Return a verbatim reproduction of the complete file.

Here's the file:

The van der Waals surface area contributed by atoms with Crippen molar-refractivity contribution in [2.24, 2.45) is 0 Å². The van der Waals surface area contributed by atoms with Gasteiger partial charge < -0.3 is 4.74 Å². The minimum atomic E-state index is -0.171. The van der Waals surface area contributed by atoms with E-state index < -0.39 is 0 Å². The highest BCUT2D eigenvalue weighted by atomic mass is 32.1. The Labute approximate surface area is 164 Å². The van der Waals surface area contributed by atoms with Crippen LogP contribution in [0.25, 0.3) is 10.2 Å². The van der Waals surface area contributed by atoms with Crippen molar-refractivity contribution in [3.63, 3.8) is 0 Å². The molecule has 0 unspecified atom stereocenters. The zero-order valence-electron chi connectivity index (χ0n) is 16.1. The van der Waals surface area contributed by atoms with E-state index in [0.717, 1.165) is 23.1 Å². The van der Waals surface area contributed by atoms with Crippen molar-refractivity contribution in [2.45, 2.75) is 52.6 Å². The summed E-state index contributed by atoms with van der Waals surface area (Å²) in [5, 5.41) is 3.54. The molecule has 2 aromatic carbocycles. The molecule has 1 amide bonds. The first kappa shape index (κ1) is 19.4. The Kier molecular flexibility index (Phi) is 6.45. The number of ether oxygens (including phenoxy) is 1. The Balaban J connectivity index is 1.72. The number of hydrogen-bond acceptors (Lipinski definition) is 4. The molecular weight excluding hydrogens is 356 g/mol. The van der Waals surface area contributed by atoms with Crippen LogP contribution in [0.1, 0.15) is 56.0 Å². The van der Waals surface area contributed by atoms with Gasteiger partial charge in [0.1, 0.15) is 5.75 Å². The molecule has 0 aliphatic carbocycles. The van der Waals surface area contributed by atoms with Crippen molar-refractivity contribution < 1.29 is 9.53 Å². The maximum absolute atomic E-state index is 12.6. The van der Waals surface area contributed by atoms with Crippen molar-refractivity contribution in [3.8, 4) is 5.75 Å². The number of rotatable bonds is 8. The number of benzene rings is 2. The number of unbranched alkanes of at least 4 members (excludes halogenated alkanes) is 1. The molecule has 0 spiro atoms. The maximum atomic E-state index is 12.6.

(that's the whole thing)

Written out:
The van der Waals surface area contributed by atoms with Crippen molar-refractivity contribution in [2.24, 2.45) is 0 Å². The van der Waals surface area contributed by atoms with Gasteiger partial charge < -0.3 is 4.74 Å². The minimum atomic E-state index is -0.171. The van der Waals surface area contributed by atoms with E-state index < -0.39 is 0 Å². The highest BCUT2D eigenvalue weighted by atomic mass is 32.1. The Labute approximate surface area is 164 Å². The van der Waals surface area contributed by atoms with Crippen LogP contribution in [0.25, 0.3) is 10.2 Å². The van der Waals surface area contributed by atoms with Crippen molar-refractivity contribution in [3.63, 3.8) is 0 Å². The molecule has 0 unspecified atom stereocenters. The zero-order valence-electron chi connectivity index (χ0n) is 16.1. The van der Waals surface area contributed by atoms with E-state index in [0.717, 1.165) is 23.1 Å². The van der Waals surface area contributed by atoms with Crippen molar-refractivity contribution in [2.45, 2.75) is 52.6 Å². The summed E-state index contributed by atoms with van der Waals surface area (Å²) in [5, 5.41) is 3.54. The molecule has 2 aromatic carbocycles. The molecule has 1 amide bonds. The first kappa shape index (κ1) is 19.4. The Kier molecular flexibility index (Phi) is 6.45. The number of ether oxygens (including phenoxy) is 1. The Balaban J connectivity index is 1.72. The number of hydrogen-bond acceptors (Lipinski definition) is 4. The molecular weight excluding hydrogens is 356 g/mol. The van der Waals surface area contributed by atoms with Crippen LogP contribution in [0.1, 0.15) is 56.0 Å². The van der Waals surface area contributed by atoms with Gasteiger partial charge in [0.1, 0.15) is 5.75 Å². The molecule has 0 aliphatic carbocycles. The van der Waals surface area contributed by atoms with Crippen molar-refractivity contribution < 1.29 is 9.53 Å². The maximum absolute atomic E-state index is 12.6. The van der Waals surface area contributed by atoms with Crippen molar-refractivity contribution in [3.8, 4) is 5.75 Å². The number of rotatable bonds is 8. The number of benzene rings is 2. The number of unbranched alkanes of at least 4 members (excludes halogenated alkanes) is 1. The molecule has 0 spiro atoms. The maximum atomic E-state index is 12.6.